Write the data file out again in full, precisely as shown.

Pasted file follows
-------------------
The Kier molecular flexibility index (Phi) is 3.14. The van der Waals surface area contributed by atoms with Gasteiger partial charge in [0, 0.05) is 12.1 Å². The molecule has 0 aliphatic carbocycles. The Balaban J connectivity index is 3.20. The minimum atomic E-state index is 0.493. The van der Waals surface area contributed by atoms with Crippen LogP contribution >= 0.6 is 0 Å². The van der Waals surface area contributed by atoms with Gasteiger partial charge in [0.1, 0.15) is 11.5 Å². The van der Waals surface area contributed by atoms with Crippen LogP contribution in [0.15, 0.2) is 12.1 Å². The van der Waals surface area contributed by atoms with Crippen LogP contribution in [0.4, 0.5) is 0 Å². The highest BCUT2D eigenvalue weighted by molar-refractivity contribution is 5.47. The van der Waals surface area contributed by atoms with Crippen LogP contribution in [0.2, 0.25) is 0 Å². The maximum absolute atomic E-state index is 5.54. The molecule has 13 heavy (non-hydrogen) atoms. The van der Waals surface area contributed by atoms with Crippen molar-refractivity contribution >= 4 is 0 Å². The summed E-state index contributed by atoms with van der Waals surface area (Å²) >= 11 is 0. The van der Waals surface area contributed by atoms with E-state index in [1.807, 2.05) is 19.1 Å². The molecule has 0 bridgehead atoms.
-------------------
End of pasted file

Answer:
The Kier molecular flexibility index (Phi) is 3.14. The van der Waals surface area contributed by atoms with Gasteiger partial charge in [0, 0.05) is 12.1 Å². The molecule has 0 aliphatic carbocycles. The Balaban J connectivity index is 3.20. The minimum atomic E-state index is 0.493. The van der Waals surface area contributed by atoms with Crippen LogP contribution >= 0.6 is 0 Å². The van der Waals surface area contributed by atoms with Gasteiger partial charge in [0.1, 0.15) is 11.5 Å². The van der Waals surface area contributed by atoms with Crippen LogP contribution in [0.15, 0.2) is 12.1 Å². The van der Waals surface area contributed by atoms with Crippen LogP contribution in [0.4, 0.5) is 0 Å². The highest BCUT2D eigenvalue weighted by molar-refractivity contribution is 5.47. The van der Waals surface area contributed by atoms with Crippen LogP contribution in [0.2, 0.25) is 0 Å². The maximum absolute atomic E-state index is 5.54. The molecule has 13 heavy (non-hydrogen) atoms. The van der Waals surface area contributed by atoms with Crippen molar-refractivity contribution >= 4 is 0 Å². The summed E-state index contributed by atoms with van der Waals surface area (Å²) >= 11 is 0. The van der Waals surface area contributed by atoms with E-state index in [1.807, 2.05) is 19.1 Å². The molecule has 0 bridgehead atoms.